I’ve loved math for quite a long time, and have stumbled through the math section at my local bookstores whenever I got a chance. As such, it was pretty hard to miss The Drunkard’s Walk, a short but sweet introduction to probability and statistics (with a little bit of history dabbled in), and was entranced by its tagline: “How Randomness Rules Our Lives”. I finally got around to buying (and reading) it, and overall it was pretty good.
What The Drunkard’s Walk gets right is its accessibility. It teaches the layperson the basic laws that govern probability and statistics through simple examples to show how we can easily be tricked into believing something that is completely inaccurate. In fact, it goes a step further than that and often shows surveys or reports where people were misguided and believed things that were completely wrong or impossible (in a few cases) due to flaws in logic. On other occasions it also describes the history behind the people who discovered these laws and how they came to grips with it. All of this does wonders and makes it an incredibly easy read for what is normally a tough subject to tackle.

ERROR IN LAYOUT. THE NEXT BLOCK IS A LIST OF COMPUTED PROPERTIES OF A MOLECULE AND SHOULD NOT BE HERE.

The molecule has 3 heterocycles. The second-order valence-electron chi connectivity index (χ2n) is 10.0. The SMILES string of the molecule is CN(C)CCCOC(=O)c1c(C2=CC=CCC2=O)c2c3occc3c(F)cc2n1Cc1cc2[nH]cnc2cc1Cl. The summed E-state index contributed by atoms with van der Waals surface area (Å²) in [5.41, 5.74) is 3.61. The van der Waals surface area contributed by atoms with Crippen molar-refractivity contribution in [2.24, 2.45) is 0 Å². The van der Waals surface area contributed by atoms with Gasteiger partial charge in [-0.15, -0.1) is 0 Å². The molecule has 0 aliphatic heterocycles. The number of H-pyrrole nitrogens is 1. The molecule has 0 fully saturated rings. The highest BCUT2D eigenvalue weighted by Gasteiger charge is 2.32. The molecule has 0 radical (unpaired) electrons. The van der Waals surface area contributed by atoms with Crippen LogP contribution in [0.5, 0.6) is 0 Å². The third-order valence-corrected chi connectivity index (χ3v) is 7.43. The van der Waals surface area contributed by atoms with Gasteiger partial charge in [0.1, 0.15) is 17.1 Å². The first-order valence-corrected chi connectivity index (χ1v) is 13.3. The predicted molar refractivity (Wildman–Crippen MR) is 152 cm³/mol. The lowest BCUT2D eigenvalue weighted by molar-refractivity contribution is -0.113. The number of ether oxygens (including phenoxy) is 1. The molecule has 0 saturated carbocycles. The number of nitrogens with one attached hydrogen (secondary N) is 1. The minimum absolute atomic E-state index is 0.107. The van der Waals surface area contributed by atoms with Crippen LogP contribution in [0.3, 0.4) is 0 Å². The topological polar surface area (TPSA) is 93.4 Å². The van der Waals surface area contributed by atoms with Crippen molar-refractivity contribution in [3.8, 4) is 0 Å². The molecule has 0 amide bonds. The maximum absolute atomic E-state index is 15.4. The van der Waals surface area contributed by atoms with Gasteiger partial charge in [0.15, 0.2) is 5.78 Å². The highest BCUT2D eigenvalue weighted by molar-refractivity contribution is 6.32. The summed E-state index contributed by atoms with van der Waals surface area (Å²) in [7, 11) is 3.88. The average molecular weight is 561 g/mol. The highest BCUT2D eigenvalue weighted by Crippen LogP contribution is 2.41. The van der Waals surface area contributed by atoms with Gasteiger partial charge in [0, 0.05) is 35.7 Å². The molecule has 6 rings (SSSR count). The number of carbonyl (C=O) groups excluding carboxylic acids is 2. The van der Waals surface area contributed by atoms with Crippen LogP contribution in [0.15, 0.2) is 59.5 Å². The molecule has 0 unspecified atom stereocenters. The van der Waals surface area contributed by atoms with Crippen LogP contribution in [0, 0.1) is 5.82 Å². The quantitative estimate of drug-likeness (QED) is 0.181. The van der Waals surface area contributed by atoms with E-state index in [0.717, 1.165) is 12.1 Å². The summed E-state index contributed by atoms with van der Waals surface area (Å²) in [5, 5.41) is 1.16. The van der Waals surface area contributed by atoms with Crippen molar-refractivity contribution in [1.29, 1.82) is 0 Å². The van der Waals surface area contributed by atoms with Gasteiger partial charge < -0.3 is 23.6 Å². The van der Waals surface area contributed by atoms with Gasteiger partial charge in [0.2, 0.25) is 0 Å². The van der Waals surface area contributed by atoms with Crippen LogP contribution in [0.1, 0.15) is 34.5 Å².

So like the book, this review will be short and sweet – go get The Drunkard’s Walk and read it right away. If you’ve already taken classes on probability and statistics you likely won’t learn anything new on the math side but will pick up a bit on the history and real-world examples sides, so there’s still merit there regardless of your background.